Camp Hill resident Glenn Bushey is a two-major-war veteran of the U.S. Army. A member of the Greatest Generation, he earned many awards during his military career, including a Bronze Star and Combat Infantry Badge with Star.

Now 96, Bushey, was called up to serve in World War II in November 1943.

Bushey was sent to Fort Benning, Georgia, for basic training. In March 1944 he was sent to the 86th Division at Camp Livingston, Virginia, where soldiers were trained for combat.

In September 1944 his unit transferred to Camp Cooke, California, San Clemente Island, and Camp Luis Obispo for amphibious training to prepare to invade Japan.

But because of the need for more troops in the Battle of the Bulge in Europe, the Department of Defense in Washington, D.C., decided to send the 86th Division to Europe.

After intense training in California through January 1945, Bushey and his division arrived in France in March 1945.

On April 27, 1945, as a member of the 7th Army, Bushey was severely wounded when a German machine gun nest suddenly shot him in the lip, left arm, and right hamstring in the Danube River area. He was just a 19-year-old private 1st class.

Bushey would not have survived this attack had his wounds been closer to major bodily organs and arteries. Medics treated him in a field hospital and then airlifted him to a hospital in Paris for further treatment.

He was later sent to a hospital in Cambridge, England, in May 1945.

On May 8, 1945, V.E. Day (Victory in Europe), the Germans officially surrendered, and Bushey’s division shipped to New York City to participate in a big ticker-tape parade. Shortly after that, his unit was deployed to the Philippines; the war with Japan continued.

Being not fully recovered from his wounds yet meant no parade and no redeployment for Bushey.

“I really wanted to go,” he said, “but they wouldn’t let me. I was very disappointed … They were my buddies. You want to be with your buddies, right?”

Bushey left Europe to return stateside in July 1945 and arrived in New York in August. It was at this time that the U.S. Army/Air Force dropped two atomic bombs on Hiroshima and Nagasaki, Japan, on Aug. 6 and 9, 1945.

“We had no idea what an atomic bomb even was when we heard this had happened!” Bushey recalled. “We never heard of any such thing as an atomic bomb!” 

This wartime project had been a top U.S. military secret.

Following the bombing of Japan, Bushey was transferred to train and work at Fort Indiantown Gap to work in the Army Separations Center preparing active-duty soldiers for discharge and, for a short time, as a military police (MP) member.

Bushey was honorably discharged from the U.S. Army in March 1946.

That summer, Bushey enrolled in Gettysburg College, where he majored in mathematics and graduated in 1949. He enrolled in the U.S Army Reserve Officers Training Corps (ROTC), where he was paid $20 per month as a cadet.

Upon graduation from Gettysburg, Bushey was commissioned as a 2nd lieutenant. He later acquired a master’s degree in education at Penn State University in January 1955.

In spring 1951, Bushey received notice to report to the Armed Forces Entrance and Examination Station in Philadelphia, and in June he was sent to the Fort Meade, Maryland, Induction Center to begin training for the armed conflict in Korea.

Bushey became a platoon leader as a 2nd lieutenant in the U.S Army 43rd Infantry Division. In October 1951, the Army sent him to Fort Benning, Georgia, for basic officers training school, where he was promoted to 1st lieutenant before deploying to Korea in April 1952.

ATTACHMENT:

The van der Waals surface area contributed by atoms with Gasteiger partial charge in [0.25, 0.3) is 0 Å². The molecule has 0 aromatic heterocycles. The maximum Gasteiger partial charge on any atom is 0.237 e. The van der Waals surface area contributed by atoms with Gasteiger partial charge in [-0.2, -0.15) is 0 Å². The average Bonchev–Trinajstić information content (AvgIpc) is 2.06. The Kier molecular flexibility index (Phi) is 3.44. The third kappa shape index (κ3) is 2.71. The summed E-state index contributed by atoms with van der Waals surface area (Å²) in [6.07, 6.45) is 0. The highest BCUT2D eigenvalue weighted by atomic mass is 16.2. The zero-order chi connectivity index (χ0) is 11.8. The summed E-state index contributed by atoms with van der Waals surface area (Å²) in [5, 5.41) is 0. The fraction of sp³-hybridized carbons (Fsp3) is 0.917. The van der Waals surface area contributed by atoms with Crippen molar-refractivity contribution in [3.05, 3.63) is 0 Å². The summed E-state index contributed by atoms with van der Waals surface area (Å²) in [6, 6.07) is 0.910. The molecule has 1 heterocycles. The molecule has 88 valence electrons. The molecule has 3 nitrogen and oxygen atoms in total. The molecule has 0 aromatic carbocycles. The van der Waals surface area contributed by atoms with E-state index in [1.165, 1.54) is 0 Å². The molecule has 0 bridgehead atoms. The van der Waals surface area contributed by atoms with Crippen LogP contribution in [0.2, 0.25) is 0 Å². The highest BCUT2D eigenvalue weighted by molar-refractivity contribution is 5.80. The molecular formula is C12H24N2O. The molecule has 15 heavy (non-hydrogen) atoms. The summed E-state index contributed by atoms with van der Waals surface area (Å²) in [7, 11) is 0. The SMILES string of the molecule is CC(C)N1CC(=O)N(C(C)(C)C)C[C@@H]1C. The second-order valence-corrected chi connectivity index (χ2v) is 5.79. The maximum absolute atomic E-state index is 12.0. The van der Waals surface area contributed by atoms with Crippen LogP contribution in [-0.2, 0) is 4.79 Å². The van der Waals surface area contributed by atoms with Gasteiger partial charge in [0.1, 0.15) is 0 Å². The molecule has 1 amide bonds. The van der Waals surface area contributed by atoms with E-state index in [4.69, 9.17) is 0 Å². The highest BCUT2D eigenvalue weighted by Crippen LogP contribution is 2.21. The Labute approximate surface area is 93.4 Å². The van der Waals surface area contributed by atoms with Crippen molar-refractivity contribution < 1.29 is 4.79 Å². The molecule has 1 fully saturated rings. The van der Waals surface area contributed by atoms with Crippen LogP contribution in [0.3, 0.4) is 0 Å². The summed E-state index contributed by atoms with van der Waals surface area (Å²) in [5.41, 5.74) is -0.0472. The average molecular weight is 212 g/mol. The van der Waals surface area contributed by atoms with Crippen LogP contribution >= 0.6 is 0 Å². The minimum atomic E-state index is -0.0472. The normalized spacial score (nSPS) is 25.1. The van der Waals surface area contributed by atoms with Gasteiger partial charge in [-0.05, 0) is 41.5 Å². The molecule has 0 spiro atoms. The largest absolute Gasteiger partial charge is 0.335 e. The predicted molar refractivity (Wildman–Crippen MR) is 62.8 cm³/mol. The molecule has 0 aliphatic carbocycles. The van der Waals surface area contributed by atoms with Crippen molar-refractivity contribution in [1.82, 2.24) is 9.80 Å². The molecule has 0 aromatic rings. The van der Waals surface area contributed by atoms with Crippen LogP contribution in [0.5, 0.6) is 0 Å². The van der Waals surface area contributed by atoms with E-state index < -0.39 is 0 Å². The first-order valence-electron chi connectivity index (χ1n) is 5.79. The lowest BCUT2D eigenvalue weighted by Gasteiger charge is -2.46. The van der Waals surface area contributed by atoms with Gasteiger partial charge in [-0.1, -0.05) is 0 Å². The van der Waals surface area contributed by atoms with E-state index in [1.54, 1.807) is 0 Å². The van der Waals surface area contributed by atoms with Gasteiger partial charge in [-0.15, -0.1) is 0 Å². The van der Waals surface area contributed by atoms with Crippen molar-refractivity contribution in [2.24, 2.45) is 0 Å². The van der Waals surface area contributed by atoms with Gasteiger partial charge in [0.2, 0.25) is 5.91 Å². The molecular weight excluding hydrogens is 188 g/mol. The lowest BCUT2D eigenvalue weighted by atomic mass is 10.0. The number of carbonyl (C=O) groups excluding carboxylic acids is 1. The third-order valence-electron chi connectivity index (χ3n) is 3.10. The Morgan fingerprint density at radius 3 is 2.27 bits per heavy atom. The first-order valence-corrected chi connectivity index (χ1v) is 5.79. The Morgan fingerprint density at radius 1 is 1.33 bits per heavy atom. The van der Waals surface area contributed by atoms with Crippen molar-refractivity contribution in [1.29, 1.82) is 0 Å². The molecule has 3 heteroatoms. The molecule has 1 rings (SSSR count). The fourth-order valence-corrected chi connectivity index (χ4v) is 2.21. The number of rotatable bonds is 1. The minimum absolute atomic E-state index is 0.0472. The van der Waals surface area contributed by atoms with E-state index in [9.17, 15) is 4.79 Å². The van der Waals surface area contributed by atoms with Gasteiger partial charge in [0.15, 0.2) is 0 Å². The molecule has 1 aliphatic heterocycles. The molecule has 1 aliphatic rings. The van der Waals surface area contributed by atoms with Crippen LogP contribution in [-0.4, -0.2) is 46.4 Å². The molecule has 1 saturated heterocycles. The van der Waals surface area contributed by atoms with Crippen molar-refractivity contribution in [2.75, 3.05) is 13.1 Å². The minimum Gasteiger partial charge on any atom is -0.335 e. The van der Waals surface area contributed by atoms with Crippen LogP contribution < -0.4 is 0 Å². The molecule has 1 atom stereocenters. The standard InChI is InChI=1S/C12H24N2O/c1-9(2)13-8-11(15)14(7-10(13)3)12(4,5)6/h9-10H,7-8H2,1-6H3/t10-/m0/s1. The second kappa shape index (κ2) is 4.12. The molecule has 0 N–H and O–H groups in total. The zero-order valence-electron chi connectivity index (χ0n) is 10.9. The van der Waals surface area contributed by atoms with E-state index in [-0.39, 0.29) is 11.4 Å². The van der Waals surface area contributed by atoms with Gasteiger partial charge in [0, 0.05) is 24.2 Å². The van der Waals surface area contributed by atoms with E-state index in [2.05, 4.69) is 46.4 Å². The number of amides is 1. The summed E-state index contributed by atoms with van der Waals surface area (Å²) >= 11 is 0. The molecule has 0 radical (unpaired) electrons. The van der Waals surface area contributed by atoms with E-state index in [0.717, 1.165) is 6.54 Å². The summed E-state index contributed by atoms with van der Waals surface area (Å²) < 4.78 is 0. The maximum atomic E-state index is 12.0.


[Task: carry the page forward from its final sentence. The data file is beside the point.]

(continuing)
Bushey became the Army’s 40th Infantry Division executive officer and later the battalion intelligence officer.

In Korea, the unit’s mission was to go on night patrols to identify locations of Chinese enemy troops.

“The only combat I saw was in the form of back-and-forth artillery fire. Nevertheless, there were casualties,” Bushey said.

As a reserve officer, he was then rotated out from Korea early five months later.

“I had enough,” he said, and so he quit the reserves.

In October 1952, about eight months before the end of the Korean War, Bushey returned to the U.S., where he was honorably discharged from the U.S. Army.

He has been awarded a Bronze Star, a Purple Heart, and a Combat Infantry Badge with Star for his combat roles in both World War II and Korea.

For the next 29 years, he taught mathematics and algebra for the seventh through 12th grades at Lemoyne Middle and High schools, from which Bushey himself had graduated in 1943.

He also served as a school administrator for 11 years before officially retiring in 1982.

In his retired life, Bushey likes to walk a mile every morning, goes to physical therapy three times per week, drives his own car, is active in his local church, and cuts his own lawn at home on a riding mower.

Bushey’s wife passed away in 2012; he has a 91-year-old brother who lives in Audubon, Pennsylvania.

In April 2022, Bushey attended the 10th Annual Veterans Breakfast and Recognition Ceremony at the First Church of God Community Center in Mechanicsburg, hosted by State Rep. Sheryl Delozier of Pennsylvania’s 88th District.

Over 200 veterans attended and were recognized. Some were World War II veterans, one of whom turned 100 on the day of the event.

He recently said he “feels and believes that every young person, male or female, should serve sometime in the U.S. military. Veterans are better students than if they were not veterans.”

Bushey attributes his “lucky longevity in life” to his “strong faith in God.”


H. James Hulton III is a U.S. Air Force veteran and freelance copywriter.


Glenn Bushey, left, with his friend and fellow veteran Bill Blando.

Bushey with his dog, Amy.

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